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The photo call for ‘The Expendables 3’ at the 67th Cannes Film Festival in 2014. Shooting for the next installment of the franchise began this week in Thessaloniki.

Red tape

The funding scheme is not without its problems. These are not the ones usually mentioned by Greece’s leftist opposition, which claims that the incentives are not coupled with a comprehensive strategy for the country’s audiovisual industry. Rather, they mostly have to do with red tape.

“The fact that we have to produce physical invoices of our expenses is a problem. We need to make a copy of every expense receipt, which is a lot of work and means we end up with boxes of papers,” said Samaan.

The Tanweer founder also recommends raising the 900,000-euro limit for funding audiovisual production companies can apply for from the loan guarantee fund. 

Right now, this funding instrument, which can potentially issue loans worth a total of 62.5 million euros, foresees bank loans of 25,000 to 900,000 euros for covering startup capital and financing projects. The fund guarantees 80% of the loan, while the banks are not allowed to demand collateral for loans of up to 50,000 euros.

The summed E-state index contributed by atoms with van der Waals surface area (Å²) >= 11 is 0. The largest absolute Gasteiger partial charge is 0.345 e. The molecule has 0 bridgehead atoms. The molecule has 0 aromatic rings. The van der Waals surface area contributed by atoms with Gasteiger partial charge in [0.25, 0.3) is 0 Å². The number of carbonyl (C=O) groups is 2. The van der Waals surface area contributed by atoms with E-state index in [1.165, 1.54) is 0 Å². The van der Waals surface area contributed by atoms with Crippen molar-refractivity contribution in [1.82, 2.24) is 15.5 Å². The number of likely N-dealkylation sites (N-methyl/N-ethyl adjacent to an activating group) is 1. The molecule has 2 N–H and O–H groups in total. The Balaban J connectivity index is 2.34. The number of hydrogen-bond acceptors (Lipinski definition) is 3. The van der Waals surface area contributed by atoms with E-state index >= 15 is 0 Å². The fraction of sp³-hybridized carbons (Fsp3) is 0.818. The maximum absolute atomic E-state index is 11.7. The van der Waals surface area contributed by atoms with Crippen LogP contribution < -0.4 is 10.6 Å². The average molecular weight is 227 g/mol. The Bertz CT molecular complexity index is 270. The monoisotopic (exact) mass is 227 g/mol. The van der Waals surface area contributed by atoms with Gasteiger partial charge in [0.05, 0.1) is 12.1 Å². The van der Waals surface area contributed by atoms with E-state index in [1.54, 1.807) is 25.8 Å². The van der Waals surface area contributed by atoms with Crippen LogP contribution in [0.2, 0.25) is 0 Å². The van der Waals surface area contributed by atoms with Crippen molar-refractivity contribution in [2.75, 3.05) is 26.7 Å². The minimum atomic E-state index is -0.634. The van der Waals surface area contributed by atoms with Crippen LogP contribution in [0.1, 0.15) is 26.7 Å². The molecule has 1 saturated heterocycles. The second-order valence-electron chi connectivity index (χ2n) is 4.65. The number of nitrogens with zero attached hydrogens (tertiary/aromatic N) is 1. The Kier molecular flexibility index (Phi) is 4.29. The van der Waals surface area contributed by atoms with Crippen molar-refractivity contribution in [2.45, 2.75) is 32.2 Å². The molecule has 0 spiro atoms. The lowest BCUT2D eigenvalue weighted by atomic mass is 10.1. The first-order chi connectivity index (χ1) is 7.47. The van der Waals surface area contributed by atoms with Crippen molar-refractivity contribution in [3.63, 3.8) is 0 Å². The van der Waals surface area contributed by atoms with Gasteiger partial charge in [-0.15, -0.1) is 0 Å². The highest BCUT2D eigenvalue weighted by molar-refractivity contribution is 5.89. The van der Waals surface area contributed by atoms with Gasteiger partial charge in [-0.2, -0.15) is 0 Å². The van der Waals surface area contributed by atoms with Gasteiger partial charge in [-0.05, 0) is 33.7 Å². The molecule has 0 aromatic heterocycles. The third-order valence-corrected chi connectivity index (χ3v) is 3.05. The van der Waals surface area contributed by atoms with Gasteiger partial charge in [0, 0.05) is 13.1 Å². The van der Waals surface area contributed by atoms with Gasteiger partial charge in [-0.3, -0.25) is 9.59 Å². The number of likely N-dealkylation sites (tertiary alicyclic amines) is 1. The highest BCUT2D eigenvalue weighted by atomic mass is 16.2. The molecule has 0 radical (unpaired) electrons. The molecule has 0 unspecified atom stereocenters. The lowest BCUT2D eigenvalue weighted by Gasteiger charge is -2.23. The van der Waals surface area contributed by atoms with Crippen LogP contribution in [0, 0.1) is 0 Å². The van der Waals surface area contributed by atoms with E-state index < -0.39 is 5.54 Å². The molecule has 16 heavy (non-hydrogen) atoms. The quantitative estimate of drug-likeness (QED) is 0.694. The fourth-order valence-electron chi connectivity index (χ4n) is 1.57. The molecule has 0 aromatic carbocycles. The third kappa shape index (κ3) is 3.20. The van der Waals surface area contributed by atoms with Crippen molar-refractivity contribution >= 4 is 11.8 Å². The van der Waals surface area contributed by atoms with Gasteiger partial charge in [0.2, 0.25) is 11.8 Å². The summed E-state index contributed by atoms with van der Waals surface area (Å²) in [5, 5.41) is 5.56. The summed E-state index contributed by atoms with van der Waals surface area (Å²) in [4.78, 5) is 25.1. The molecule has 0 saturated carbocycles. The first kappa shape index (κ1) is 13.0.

Speaking on the issue of infrastructure, Kalafatis said it is important to improve the speed of wireless internet, “which is poor in Greece.” 

Meanwhile, people who work in the sector say Greece needs to improve its status in international show business with the aim of supporting a number of projects at the same time. But in order to achieve this, you need skilled staff, who are often hard to find, as well as new state-of-the-art film studios, given that Greece’s present facilities cannot meet the demand for Greek and international productions for television and the big screen. Also, more needs to be done in the costly business of post-production and visual effects.

According to a study by the Foundation for Economic and Industrial Research (IOBE), the direct contribution of these audiovisual productions to the Greek economy stands at 108 million euros, while the contribution to Greece’s gross domestic product amounts to 686 million euros. It is estimated that 25 million euros in investments will lead to more than 755 jobs, 233 of which are directly related to production, and increase GDP by 35 million euros.